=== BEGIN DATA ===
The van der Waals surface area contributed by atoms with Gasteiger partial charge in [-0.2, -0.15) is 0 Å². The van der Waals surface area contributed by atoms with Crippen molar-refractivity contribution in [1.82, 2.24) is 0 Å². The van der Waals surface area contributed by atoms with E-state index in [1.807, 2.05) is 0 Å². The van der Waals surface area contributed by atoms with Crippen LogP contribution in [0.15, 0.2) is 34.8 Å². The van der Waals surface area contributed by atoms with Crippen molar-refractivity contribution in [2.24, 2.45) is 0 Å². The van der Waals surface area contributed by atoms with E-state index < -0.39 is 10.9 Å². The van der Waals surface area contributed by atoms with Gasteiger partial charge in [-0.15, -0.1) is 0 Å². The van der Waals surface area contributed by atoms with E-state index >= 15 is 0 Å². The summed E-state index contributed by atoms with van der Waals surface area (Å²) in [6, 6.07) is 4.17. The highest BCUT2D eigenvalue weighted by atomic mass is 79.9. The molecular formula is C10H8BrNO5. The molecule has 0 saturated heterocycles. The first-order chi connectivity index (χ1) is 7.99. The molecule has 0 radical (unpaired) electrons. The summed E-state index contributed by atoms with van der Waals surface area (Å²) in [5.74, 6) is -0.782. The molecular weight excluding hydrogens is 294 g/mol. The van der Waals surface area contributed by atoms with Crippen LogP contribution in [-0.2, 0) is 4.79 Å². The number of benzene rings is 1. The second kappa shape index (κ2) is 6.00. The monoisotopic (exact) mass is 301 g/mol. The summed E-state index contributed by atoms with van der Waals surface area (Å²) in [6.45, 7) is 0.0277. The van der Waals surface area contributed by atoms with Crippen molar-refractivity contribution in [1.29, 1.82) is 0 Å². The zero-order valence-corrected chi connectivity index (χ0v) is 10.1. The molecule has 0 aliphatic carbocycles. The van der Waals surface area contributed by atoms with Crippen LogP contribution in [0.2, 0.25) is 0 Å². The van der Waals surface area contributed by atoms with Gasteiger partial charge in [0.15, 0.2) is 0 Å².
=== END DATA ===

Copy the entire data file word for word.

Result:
The van der Waals surface area contributed by atoms with Gasteiger partial charge in [-0.2, -0.15) is 0 Å². The van der Waals surface area contributed by atoms with Crippen molar-refractivity contribution in [1.82, 2.24) is 0 Å². The van der Waals surface area contributed by atoms with E-state index in [1.807, 2.05) is 0 Å². The van der Waals surface area contributed by atoms with Crippen LogP contribution in [0.15, 0.2) is 34.8 Å². The van der Waals surface area contributed by atoms with Crippen molar-refractivity contribution in [2.24, 2.45) is 0 Å². The van der Waals surface area contributed by atoms with E-state index < -0.39 is 10.9 Å². The van der Waals surface area contributed by atoms with Gasteiger partial charge in [-0.15, -0.1) is 0 Å². The van der Waals surface area contributed by atoms with E-state index >= 15 is 0 Å². The summed E-state index contributed by atoms with van der Waals surface area (Å²) in [6, 6.07) is 4.17. The highest BCUT2D eigenvalue weighted by atomic mass is 79.9. The molecular formula is C10H8BrNO5. The molecule has 0 saturated heterocycles. The first-order chi connectivity index (χ1) is 7.99. The molecule has 0 radical (unpaired) electrons. The summed E-state index contributed by atoms with van der Waals surface area (Å²) in [5.74, 6) is -0.782. The molecular weight excluding hydrogens is 294 g/mol. The van der Waals surface area contributed by atoms with Crippen LogP contribution in [-0.2, 0) is 4.79 Å². The number of benzene rings is 1. The second kappa shape index (κ2) is 6.00. The monoisotopic (exact) mass is 301 g/mol. The summed E-state index contributed by atoms with van der Waals surface area (Å²) in [6.45, 7) is 0.0277. The van der Waals surface area contributed by atoms with Crippen molar-refractivity contribution in [1.29, 1.82) is 0 Å². The zero-order valence-corrected chi connectivity index (χ0v) is 10.1. The molecule has 0 aliphatic carbocycles. The van der Waals surface area contributed by atoms with Crippen LogP contribution in [0.2, 0.25) is 0 Å². The van der Waals surface area contributed by atoms with Gasteiger partial charge in [0.15, 0.2) is 0 Å².